Aletho News


How we started ‘Radio against Apartheid’ in Philly

By Matthew Graber | Mondoweiss | December 7, 2011

In August, here on Mondoweiss, I wrote an article on the failure to recognize Palestinians in public discourse.

In order to listen to a Palestinian, one must be able to hear their voice, and to give that voice consideration and legitimation. The refusal to recognize a land known as Palestine coincides with the refusal to consider the Arab people who live there – to refuse to recognize their existence, their humanity, their mortality, and their voices.

So in September, when a friend with Prometheus Radio pitched the idea for members of Philly BDS to take to the airwaves with West Philadelphia’s community radio station WPEB 88.1, the opportunity was too good to pass up. Evan “DJ Ev Daddy” Hoffman and I, Matt Graber, have been producing a radio program called ‘Radio Against Apartheid‘ on WPEB 88.1 every Wednesday at 9 PM for the past 6 weeks. We are hoping to bring voices for justice and equality throughout the Middle East to the Philadelphia community by radio and to the world via podcast. We have both been active with the Philadelphia Boycott, Divestment, and Sanctions Coalition for over a year, and through this work we have been fortunate to collaborate with a tremendous group of insightful and moral individuals.

Evan was born in Madison, Wisconsin, and raised in Allentown, Pennsylvania, in a family which strongly valued criticism, protest, and social justice. Even in his youth, his family has been involved in a peace group in the area called the Lehigh-Pocono Committee of Concern (LEPOCO). Evan remembers being 8 years old and marching against the first Gulf war in Washington DC with his parents and their good Palestinian friends, Lena and her daughter, Jinan. He carried all these experiences with him through college at Temple University, where he majored in dance and continued to be an independent disc jockey. Evan has always utilized the power of creative expression, choreographing dances protesting the Iraq war (as a member of Not In Our Name), DJing at peace/justice rallies at City Hall in Philly and other locations, and learning how to connect lines of expression to create a new dialogue and use his voice! Radio Against Apartheid is another project of his which seeks to incorporate the power of creative expression into political activism.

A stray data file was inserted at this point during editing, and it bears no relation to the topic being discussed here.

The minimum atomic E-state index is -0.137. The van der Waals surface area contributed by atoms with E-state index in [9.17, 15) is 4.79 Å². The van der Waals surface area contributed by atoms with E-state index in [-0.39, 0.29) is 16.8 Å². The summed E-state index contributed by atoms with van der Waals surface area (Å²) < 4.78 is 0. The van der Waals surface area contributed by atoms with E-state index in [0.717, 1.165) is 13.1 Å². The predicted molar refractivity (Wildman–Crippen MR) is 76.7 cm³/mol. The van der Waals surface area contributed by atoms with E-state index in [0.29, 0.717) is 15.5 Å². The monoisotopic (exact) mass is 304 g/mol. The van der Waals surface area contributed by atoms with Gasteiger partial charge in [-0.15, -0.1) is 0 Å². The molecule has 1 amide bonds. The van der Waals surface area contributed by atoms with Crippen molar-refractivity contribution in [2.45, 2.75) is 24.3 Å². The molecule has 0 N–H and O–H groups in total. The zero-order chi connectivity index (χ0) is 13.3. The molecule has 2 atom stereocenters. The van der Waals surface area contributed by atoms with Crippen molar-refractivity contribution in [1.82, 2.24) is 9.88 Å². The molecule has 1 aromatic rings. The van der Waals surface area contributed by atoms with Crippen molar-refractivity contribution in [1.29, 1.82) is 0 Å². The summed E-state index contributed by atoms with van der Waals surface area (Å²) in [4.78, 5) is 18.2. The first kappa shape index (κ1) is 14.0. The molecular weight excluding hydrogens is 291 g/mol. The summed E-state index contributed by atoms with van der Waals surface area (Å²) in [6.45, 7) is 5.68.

I have only been marginally employed for the past year, after leaving the University of Pennsylvania with an incomplete masters degree in Social Work. In the summer of 2010, I spent a month living in al Azzeh refugee camp in Bethlehem. There, I experienced first hand the violence of Israel’s military occupation of the West Bank. We didn’t have running water for 23 days. I was tear gassed in Bil’in, and harassed at a check point. I helped to rebuild a demolished home in al Walaja. Reflecting on these experiences, I realized that in the world which I want to build, political institutions must come to consider both my own well-being and livelihood along with that of the anonymous other, regardless of their geographic location, ethnicity, spoken language, gender, or any other identifier.